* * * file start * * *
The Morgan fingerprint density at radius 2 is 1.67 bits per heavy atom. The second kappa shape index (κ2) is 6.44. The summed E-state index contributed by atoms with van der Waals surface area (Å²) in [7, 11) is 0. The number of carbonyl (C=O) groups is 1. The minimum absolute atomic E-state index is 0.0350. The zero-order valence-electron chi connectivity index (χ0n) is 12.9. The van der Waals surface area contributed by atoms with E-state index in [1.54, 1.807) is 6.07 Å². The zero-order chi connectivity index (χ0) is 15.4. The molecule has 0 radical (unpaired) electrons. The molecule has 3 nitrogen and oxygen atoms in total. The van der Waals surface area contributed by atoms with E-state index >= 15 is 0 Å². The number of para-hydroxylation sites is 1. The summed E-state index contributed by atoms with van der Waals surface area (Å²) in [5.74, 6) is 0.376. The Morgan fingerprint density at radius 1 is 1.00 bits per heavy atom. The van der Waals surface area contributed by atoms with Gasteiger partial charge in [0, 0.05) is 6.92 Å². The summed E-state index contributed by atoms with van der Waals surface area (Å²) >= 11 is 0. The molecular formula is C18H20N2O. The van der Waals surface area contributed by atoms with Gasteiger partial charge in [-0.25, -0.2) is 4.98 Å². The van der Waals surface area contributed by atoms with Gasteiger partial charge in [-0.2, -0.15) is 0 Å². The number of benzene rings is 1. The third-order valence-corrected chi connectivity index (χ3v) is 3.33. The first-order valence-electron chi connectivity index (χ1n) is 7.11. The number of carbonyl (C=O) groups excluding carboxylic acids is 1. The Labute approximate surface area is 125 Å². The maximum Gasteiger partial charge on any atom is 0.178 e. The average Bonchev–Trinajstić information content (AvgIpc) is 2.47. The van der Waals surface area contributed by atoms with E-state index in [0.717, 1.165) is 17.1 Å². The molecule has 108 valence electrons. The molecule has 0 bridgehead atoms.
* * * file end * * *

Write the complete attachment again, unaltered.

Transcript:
The Morgan fingerprint density at radius 2 is 1.67 bits per heavy atom. The second kappa shape index (κ2) is 6.44. The summed E-state index contributed by atoms with van der Waals surface area (Å²) in [7, 11) is 0. The number of carbonyl (C=O) groups is 1. The minimum absolute atomic E-state index is 0.0350. The zero-order valence-electron chi connectivity index (χ0n) is 12.9. The van der Waals surface area contributed by atoms with E-state index in [1.54, 1.807) is 6.07 Å². The zero-order chi connectivity index (χ0) is 15.4. The molecule has 0 radical (unpaired) electrons. The molecule has 3 nitrogen and oxygen atoms in total. The van der Waals surface area contributed by atoms with E-state index >= 15 is 0 Å². The number of para-hydroxylation sites is 1. The summed E-state index contributed by atoms with van der Waals surface area (Å²) in [5.74, 6) is 0.376. The Morgan fingerprint density at radius 1 is 1.00 bits per heavy atom. The van der Waals surface area contributed by atoms with Gasteiger partial charge in [0, 0.05) is 6.92 Å². The summed E-state index contributed by atoms with van der Waals surface area (Å²) >= 11 is 0. The molecular formula is C18H20N2O. The van der Waals surface area contributed by atoms with Gasteiger partial charge in [-0.25, -0.2) is 4.98 Å². The van der Waals surface area contributed by atoms with Gasteiger partial charge in [-0.2, -0.15) is 0 Å². The number of benzene rings is 1. The third-order valence-corrected chi connectivity index (χ3v) is 3.33. The first-order valence-electron chi connectivity index (χ1n) is 7.11. The number of carbonyl (C=O) groups excluding carboxylic acids is 1. The Labute approximate surface area is 125 Å². The maximum Gasteiger partial charge on any atom is 0.178 e. The average Bonchev–Trinajstić information content (AvgIpc) is 2.47. The van der Waals surface area contributed by atoms with E-state index in [0.717, 1.165) is 17.1 Å². The molecule has 108 valence electrons. The molecule has 0 bridgehead atoms.